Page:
Someone must have raised the alarm the moment he had kicked the gate-guard. Seymour knew this thanks to the sounds of clanging armor and shouting voices drawing nearer and nearer.
There had been three other guards stationed at the gate, aside from the one he had so elegantly dispatched. One had turned tail and bolted as soon as he realized what was going on, but there were two more outside, on the ledge directly above the open gate, waving their pikes menacingly down where he could see them. The message was clear. Anybody to walk through that gate would be impaled on sight. Something would have to be done about them.
He tried to concentrate, staring blankly for a moment through the westward-facing cavern opening to the world outside. The sun was low on the horizon, and glared through the water-like distortion over the gate caused by the magical wards to dapple the walls with ripples of bright, warm sunlight.
There was no time left. He could hear what sounded like every guard in the penitentiary pounding down the torch-lit tunnel towards him, so close now that their footfalls made the ground tremble beneath him. Dust trickled down on him from the ceiling.
What could he do? What could he do?! What could he do?
Simon tapped him on the arm. There was a sly smile on the man’s gaunt, dirt-smudged face, and, Seymour noticed, there wasn’t a hint of madness in his pale blue eyes. There was intelligence in them, though. Intense intelligence. Perhaps even genius.
You are not the bravest of the Six, nor are you the smartest, nor the most powerful, nor the agilest, nor even the most perceptive. That was what Moriba had told him, wasn’t it?
Well, now he knew who was the smartest of them.
Still smirking, Simon removed his metal helmet and held it out in front of him. The polished steel shone brightly in the late afternoon sunlight. Seymour stared at it, brow furrowed, unable to comprehend what the human was trying to accomplish, until Simon pointed at the ceiling.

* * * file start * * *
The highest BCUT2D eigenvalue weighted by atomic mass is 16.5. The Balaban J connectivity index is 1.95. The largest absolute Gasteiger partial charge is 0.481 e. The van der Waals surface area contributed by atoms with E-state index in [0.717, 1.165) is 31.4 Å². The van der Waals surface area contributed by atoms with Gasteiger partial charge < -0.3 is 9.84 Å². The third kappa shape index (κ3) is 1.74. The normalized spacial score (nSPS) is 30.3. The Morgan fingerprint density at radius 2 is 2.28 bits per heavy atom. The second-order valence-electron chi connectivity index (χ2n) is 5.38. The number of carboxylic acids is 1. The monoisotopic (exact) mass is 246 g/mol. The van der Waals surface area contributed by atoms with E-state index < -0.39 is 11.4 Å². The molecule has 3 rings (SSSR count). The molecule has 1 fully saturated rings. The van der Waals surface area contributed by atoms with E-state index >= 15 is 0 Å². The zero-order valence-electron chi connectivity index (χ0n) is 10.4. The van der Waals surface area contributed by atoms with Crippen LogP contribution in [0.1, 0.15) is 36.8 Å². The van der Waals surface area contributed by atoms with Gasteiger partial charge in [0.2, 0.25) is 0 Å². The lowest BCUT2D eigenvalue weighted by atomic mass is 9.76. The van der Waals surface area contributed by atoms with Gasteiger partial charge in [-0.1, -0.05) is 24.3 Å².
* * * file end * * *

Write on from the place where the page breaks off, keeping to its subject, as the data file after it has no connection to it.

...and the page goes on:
A small spot of concentrated light had appeared on the tunnel roof, just above them and a bit farther back. Pure sunlight, caught and precisely reflected by a slight concavity built into the front of Simon’s helmet.
Simon grinned. “Two thirds pi, plus or minus, setting the horizon at zero radians. Two guards, two of us, two helmets, what?” He pointed to the guard that Seymour had kicked. The man was still lying there, unmoving. “You take his. He isn’t jolly well using it, is he now?”
Seymour blinked, finally understanding. “You think we can blind them?”
The man sighed melodramatically. “Of course we can. Now hurry—we don’t have all bloomin’ day!”
The Aechyed retrieved the helmet of the fallen guard, then jogged over to the corpse-cart, lifted up Seoc, and slung him over his back like a peddler’s bag. The human was limp and bony, but he couldn’t have weighed any more than a hundred pounds. This was an advantage for the moment. Later, it would be a cause for concern.
If the little fellow even lived that long, that was. That would remain to be seen.
At that moment, the approaching mass of guards stampeded into view, running as fast as they could in their bulky, clanking armor, their weapons at the ready. It was time to go.
His left hand gripping Seoc firmly by the ankles, Seymour copied what Simon was doing, holding the helmet in his right hand, as far ahead of him as possible so that the guards would be blinded before they had time to react to his presence, and ran towards the open gate as fast as he could. He hoped desperately that he had the helmet angled correctly, and he could only guess whether he would emerge in the right place relative to the guard he was supposed to target.
He broke through the magical ward at a flat-out sprint and closed his eyes as he passed into the outside world.